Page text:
… when Sgt. Pepper taught the band to play.
No, sorry. It was forty years ago today that Astronauts set foot on the moon. Not only was it an astounding feat at the time, it was televised. Yes, shown nearly-live on TV. We’d been enjoying real-time news for quite a while. Olympic coverage. Coverage of the VietNam War. Mostly by undersea cables, but more and more by some newfangled satellites. But to me the Apollo landing on the moon epitomizes the move to instant gratification with the news.
Everyone has their story of where they were and how old they were when it happened. I’m not going to disappoint you. My observation of the moon landing was extra special to me as I was in Washington DC. when it happened. How much more patriotic can you get? I was in our nation’s capital during this moment of national pride.
I was 16 years old and my sister and I were visiting my Aunt who lived in DC. (Both of them read this blog and will probably correct me if I get something wrong.) It was a magical time and the moon landing was icing on the cake. Nixon was still president, but he was out of town at the time, so we had no chance of seeing him. But we saw just about every sight we could.
We spent two weeks there. My sister and I were old enough to venture out on our own. My Aunt had to work during the day, but spent a lot of time on evenings and the weekend showing us around. But, we were equipped with guide books, transit maps and a few tricks my Aunt had let us in on.
We traveled on buses. The subway system hadn’t yet been built. I think we may have had a pass that let us go anywhere. I know we did find out about the shuttle for the tourists that went around the Mall and paid a daily rate on that. We rode it all around the scenic area.
We found out about the employee cafeterias in most of the office buildings. They were all over and much cheaper than restaurants.
We spent an entire week seeing the Smithsonian. We still had to force ourselves to keep moving to see it all! The Library of Congress, Art Museum, Bureau of Engraving and Printing, Capitol, Jefferson Monument, Washington Monument, Ford Theater, all were checked off our list. We even went to a few less likely things like the NTIA (Home of the Voice of America), FBI and rode a bus out to the Pentagon. I embarrassed us when I pulled the cord to get off the bus as soon as I saw the building. The driver just glared at me. I didn’t know that there was an actual terminal inside the Pentagon and the bus went inside it!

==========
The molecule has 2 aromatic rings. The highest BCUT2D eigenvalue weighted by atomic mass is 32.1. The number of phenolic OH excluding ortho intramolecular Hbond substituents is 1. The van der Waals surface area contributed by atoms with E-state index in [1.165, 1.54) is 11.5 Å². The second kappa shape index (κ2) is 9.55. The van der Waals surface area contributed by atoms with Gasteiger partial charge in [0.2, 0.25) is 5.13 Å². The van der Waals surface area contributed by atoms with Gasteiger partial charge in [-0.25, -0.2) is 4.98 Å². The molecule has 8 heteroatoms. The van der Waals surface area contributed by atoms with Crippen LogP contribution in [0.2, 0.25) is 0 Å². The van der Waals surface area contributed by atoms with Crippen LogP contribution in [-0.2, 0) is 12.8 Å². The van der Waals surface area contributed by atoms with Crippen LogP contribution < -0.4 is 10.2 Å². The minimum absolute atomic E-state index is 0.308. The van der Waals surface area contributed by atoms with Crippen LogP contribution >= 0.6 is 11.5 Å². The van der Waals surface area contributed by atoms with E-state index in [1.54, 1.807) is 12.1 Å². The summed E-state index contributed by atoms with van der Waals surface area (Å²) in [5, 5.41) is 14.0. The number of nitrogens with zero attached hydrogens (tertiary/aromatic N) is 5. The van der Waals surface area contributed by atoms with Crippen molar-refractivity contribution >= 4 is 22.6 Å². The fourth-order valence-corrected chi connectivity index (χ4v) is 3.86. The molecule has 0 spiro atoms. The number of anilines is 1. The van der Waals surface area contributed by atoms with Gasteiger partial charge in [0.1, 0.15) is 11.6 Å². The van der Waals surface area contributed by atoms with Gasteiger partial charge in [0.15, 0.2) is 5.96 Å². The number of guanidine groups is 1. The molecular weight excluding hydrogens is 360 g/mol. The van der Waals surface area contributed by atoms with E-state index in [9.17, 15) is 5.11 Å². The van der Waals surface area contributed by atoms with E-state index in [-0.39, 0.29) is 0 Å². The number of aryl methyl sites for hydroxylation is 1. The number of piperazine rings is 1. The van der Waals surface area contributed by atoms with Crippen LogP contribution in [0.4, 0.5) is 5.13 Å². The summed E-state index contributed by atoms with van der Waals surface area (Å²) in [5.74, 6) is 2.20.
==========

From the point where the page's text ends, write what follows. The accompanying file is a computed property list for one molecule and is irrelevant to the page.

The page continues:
But we had a great time. Partly because it was a great place to visit. Partly because we were finally treated like adults and allowed to do – within limits – what we wanted. We had an experience only two kids from a small town dropped into a big city could have. It would have been awesome by itself. Like I said, being there to observe men landing on the Moon was all gravy. We stayed up late to watch it and saw it all.
I had always been a big fan of the space program. As a kid, I remember them wheeling big TVs on tall carts into the classrooms and having us watch John Glenn’s orbital flight. That was a regular occurrence whenever there was a space launch (as we called them) at the parochial school I went to. I understand they didn’t do that in the public schools. They didn’t have TVs, I guess. Maybe it was against the rules. Even at the Catholic school I went to, there were only a couple TVs. They would set them up and bring all the kids from another classroom in to share. We had kids sitting two to a desk and we still were transfixed by the occasion.
Later, as I got older and went to the public schools, the space flights got to be more routine and it didn’t matter so much whether we watched, but if I could, I did. Of course, you didn’t have much choice. They were like Presidential speeches, they were on every channel and we only got about 4 back then.